Aghasi- Fond Memories


Aghasi- Fond Memories
by s1e

I had seen Aghasi perform at a wedding earlier in the summer. I was about 10. He came over to where I was sitting with my uncle Mahmood and began joking with him. He seemed like a giant with a booming voice and a smile that seemed to never leave his face. As the night wore on and he took his very large ringed tambourine to the house next door to perform for the women's party I followed along with the rest of the rowdy kids. We were having the time of our lives late into the summer night. He played the tambourine and sang as the women and kids clapped and laughed. I noticed that his particular talent for moving his chest muscles, under his tight shirt, as part of his performance was very well received by blushing girls and older women alike. A magical and happy occasion it seemed.

The next day I was surprised to see him again at my uncle's small shop in the back of Sayyed Abolghasem Coffee House (Ironically tea was the only beverage served) near Darvezeh Doulat on Chahar Bagh Avenue. It turned out he and his fellow musicians hung out at the famous Coffee House during the days to hustle new performance gigs, especially during the summer wedding season. Shah-Ghasi, as my uncle called him, still had the same smile and jovial manner as he bantered with my father and uncle. His friendship with my uncle meant that he would always speak to me when I would see him occasionally at other events. During the summers then I would sometimes help out as part of my grandfather's rental/catering crew at many events. He was well liked and the smile never faded.

Uncle Mahmood served breakfast and light lunches from his little rented shop in the corner of the Coffee House. The place was huge and served as resting place for transients, visitors from towns and villages around Esfahan, entertainers, and an assorted array of characters you'd only find where tea and hookahs were the backdrop for the hum of small talks, outlandish claims, and smaller trades. Interested people found out about weddings and funerals and sellers of services sought gullible out of towners to set up for deals. Wedding and funeral crashers sought information about upcoming sumptuous feasts around town and exchanged information. My occasional visits, in the company of younger uncles and cousins, would result in Aghasi being asked by my uncle to escort us to the Mayak or Iran cinema's a few doors down from the Coffee House and get us in for free as he knew the workers there. He would always oblige. During winters or religious mourning months, when entertainment business was slow, Aghasi on occasion would stay at my uncle’s house and true to form my uncle would try to get him to turn some of his lame poems into a song. It usually did not turn out to my uncle's satisfaction.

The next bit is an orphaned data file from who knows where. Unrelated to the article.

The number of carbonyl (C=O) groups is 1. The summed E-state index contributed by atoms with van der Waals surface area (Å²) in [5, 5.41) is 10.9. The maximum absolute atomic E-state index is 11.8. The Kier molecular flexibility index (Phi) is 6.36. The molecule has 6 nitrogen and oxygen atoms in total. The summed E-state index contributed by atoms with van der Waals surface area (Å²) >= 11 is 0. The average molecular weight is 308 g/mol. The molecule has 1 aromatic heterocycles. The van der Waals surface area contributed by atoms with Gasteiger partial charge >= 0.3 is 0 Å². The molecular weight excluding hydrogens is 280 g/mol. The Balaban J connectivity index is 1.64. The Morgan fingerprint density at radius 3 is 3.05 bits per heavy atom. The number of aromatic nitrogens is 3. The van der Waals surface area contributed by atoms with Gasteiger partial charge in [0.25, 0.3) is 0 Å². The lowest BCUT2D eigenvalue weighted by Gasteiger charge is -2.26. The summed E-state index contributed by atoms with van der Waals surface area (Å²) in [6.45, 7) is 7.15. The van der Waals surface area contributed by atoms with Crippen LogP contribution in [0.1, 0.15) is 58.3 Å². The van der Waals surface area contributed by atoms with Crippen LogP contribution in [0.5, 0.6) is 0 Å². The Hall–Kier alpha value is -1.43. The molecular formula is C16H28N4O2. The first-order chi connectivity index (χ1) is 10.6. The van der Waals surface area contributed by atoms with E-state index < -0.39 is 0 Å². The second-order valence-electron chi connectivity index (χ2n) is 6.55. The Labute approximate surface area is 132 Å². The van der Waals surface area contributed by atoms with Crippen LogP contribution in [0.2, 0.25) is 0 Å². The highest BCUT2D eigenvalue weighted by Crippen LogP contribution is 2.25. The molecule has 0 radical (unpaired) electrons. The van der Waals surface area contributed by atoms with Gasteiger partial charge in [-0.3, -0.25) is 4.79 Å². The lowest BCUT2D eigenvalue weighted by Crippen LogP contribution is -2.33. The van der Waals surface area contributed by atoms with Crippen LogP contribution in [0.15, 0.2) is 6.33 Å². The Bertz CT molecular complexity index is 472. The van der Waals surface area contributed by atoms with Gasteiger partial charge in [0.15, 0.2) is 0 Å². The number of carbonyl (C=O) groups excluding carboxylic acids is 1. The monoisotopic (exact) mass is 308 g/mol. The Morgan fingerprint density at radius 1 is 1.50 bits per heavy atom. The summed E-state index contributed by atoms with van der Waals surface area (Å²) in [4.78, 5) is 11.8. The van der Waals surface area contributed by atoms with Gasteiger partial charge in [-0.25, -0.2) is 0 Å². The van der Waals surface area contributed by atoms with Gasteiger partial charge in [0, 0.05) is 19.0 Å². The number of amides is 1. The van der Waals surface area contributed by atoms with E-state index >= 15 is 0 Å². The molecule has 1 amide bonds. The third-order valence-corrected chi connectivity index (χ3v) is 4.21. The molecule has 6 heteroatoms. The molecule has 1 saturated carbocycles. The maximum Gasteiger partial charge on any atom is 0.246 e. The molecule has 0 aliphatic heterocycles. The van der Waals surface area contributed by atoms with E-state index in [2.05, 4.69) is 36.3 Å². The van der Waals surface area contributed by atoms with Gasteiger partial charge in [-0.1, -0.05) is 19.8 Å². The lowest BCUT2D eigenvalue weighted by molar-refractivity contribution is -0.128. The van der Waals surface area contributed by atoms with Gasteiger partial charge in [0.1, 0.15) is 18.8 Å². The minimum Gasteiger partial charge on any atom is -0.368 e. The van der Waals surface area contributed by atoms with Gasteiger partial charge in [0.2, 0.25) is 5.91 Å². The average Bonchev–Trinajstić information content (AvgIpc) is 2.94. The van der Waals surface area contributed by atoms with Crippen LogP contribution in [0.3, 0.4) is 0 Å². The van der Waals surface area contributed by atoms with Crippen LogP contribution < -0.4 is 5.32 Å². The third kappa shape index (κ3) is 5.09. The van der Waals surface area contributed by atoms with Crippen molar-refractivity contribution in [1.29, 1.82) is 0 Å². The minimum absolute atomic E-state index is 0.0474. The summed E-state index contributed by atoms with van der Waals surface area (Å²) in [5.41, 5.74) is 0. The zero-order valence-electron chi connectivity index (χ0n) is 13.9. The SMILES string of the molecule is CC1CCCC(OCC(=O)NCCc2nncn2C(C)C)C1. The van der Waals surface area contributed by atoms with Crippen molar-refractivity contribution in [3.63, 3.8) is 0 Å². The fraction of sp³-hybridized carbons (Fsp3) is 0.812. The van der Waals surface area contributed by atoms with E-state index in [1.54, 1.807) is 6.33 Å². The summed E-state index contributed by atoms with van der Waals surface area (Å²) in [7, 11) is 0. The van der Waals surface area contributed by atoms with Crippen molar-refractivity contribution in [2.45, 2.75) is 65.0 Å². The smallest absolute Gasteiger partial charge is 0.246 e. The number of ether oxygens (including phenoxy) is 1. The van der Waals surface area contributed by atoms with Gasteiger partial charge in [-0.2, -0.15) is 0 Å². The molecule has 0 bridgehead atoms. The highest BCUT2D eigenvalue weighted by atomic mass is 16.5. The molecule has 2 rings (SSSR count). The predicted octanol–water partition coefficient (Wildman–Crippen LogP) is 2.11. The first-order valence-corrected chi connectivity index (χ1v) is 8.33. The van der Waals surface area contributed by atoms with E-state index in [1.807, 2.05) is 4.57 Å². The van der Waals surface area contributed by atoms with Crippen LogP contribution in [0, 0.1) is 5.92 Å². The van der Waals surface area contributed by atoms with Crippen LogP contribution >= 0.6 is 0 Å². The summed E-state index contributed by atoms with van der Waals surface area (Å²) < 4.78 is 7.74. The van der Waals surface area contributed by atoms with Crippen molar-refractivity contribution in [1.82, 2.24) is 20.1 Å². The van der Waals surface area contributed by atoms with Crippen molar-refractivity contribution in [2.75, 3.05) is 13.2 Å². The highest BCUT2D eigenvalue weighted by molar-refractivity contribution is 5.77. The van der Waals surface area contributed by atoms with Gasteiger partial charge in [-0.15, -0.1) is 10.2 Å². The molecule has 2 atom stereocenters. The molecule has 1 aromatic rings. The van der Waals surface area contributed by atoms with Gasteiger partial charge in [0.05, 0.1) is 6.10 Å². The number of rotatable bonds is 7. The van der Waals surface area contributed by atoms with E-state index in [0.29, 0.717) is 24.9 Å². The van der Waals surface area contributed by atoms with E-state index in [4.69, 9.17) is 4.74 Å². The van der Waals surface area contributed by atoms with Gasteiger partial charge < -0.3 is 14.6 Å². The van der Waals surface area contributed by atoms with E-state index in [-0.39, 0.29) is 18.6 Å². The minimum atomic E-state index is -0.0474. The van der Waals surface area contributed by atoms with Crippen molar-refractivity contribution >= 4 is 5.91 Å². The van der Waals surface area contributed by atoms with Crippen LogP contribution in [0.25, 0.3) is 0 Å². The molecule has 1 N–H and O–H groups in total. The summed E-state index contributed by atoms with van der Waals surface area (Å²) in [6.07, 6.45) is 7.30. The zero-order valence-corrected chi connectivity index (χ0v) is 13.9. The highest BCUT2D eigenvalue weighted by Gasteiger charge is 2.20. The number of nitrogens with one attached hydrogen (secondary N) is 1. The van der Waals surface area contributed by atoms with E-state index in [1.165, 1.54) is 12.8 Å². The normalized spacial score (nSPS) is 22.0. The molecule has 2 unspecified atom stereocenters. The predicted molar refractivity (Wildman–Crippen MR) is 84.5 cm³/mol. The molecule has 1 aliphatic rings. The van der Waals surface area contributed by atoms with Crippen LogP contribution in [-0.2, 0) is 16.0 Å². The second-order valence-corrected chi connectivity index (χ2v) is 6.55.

The last time I saw Aghasi was a few years later when he came to Esfahan for a visit and to act in a movie. By then he was the very successful entertainer that everyone recognized. My uncle no longer had the small shop and did not want to take him to the old neighborhood. He brought him, along with Aghasi’s old musician buddies, to our house for a welcome visit. His kind smile had grown kinder and his voice warmer. He happily signed the 45 records of his songs that the neighbors brought over. He then sang a quick ditty much to everyone’s delight. He left, still smiling sincere and warm. May he rest in peace.


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by yolanda on

Thank you, Mouses,

    That blog reminds me of the good old days!

A lot of traffic on IC......people were chummy, happy, and friendly!


Aah! Aah! Peck! Peck! Hair! Hair! Napkin! Ear! Ear! Shoulders!

by Anonymouse on

Nice story.  You may want to see this blog by our good friend MPD and the many comments under it.


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